Malware went undiscovered for weeks on Google Play

Breaking the malware into separate, staged payloads allowed the Trojan's authors to avoid detection by Google's automated screening process.

Drop.Dialer masquerading as a game title on Google Play. Symantec

Security researchers have discovered malware hosted on the Google Play marketplace that went weeks undetected masquerading as games.

Android.Dropdialer, a Trojan that sends costly text messages to premium-rate phone numbers in Eastern Europe, had gone undiscovered for two weeks in the form of two game titles, Symantec researcher Irfan Asrar wrote in a blog post yesterday. The two games -- "Super Mario Bros." and "GTA 3 - Moscow city" -- were uploaded to Google Play on June 24 and generated 50,000 to 100,000 downloads, Asrar said.

"What is most interesting about this Trojan is the fact that the threat managed to stay on Google Play for such a long time, clocking up some serious download figures before being discovered," Asrar wrote. "Our suspicion is that this was probably due to the remote payload employed by this Trojan."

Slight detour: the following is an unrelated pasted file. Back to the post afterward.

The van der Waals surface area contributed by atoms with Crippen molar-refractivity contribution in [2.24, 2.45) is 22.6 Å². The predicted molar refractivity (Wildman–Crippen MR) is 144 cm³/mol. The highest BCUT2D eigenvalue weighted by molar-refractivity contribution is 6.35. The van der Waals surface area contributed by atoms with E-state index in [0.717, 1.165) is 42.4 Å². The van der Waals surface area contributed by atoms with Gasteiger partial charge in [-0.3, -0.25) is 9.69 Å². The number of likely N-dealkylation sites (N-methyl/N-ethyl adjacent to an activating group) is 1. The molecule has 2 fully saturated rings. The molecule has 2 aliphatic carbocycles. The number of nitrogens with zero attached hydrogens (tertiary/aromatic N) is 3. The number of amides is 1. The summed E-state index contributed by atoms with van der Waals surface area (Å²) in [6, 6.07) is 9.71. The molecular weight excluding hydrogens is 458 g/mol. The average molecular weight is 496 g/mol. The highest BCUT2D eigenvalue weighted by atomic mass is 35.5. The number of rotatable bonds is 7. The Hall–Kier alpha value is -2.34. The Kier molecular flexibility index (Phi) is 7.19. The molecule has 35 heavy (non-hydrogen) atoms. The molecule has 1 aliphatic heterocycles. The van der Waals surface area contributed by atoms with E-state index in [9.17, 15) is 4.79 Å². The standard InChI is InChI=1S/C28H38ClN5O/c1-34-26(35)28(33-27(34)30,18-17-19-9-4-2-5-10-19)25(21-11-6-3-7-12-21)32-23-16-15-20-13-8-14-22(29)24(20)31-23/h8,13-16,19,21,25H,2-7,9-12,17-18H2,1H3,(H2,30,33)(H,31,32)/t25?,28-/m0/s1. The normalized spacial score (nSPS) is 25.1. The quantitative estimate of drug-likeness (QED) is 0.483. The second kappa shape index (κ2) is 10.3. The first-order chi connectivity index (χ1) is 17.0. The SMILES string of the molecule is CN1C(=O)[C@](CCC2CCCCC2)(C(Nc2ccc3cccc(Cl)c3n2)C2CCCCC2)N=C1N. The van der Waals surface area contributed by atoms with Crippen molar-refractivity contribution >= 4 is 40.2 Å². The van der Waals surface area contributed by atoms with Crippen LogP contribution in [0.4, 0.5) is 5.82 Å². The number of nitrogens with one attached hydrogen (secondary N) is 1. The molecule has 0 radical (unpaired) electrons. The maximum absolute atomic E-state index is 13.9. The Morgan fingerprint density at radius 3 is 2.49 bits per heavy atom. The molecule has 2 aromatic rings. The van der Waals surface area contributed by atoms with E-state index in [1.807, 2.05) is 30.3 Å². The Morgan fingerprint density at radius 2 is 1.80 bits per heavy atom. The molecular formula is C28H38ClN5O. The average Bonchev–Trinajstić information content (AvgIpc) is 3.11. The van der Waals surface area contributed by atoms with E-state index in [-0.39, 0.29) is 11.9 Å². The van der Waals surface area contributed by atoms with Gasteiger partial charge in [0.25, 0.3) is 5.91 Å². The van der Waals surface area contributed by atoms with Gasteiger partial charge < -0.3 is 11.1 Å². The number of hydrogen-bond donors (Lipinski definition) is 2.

The Trojan's authors avoided detection during Google Play's automated screening process by breaking up the malware into separate, staged payloads, Asrar said. Once downloaded and installed from Google Play, the apps would download an additional package for installation that sent the text messages.

The discovery highlights another flaw in Google's Bouncer, an automated process introduced earlier this year that scans apps for known malware , spyware, and Trojans, and looks for suspicious behaviors and compares them against previously analyzed apps. If malicious code or behavior is detected, the app is flagged for manual confirmation that it is malware.

However, Duo Security's Jon Oberheide and Charlie Miller demonstrated in June how they exploited weaknesses in Bouncer to sneak malicious apps onto Google Play. Their technique allowed them to "fingerprint the Bouncer environment, allowing a malicious app to appear benign when run within Bouncer, and yet still perform malicious activities when run on a real user's device," Oberheide said at the time.

CNET has contacted Google for comment and will update this report when we lean more.

 

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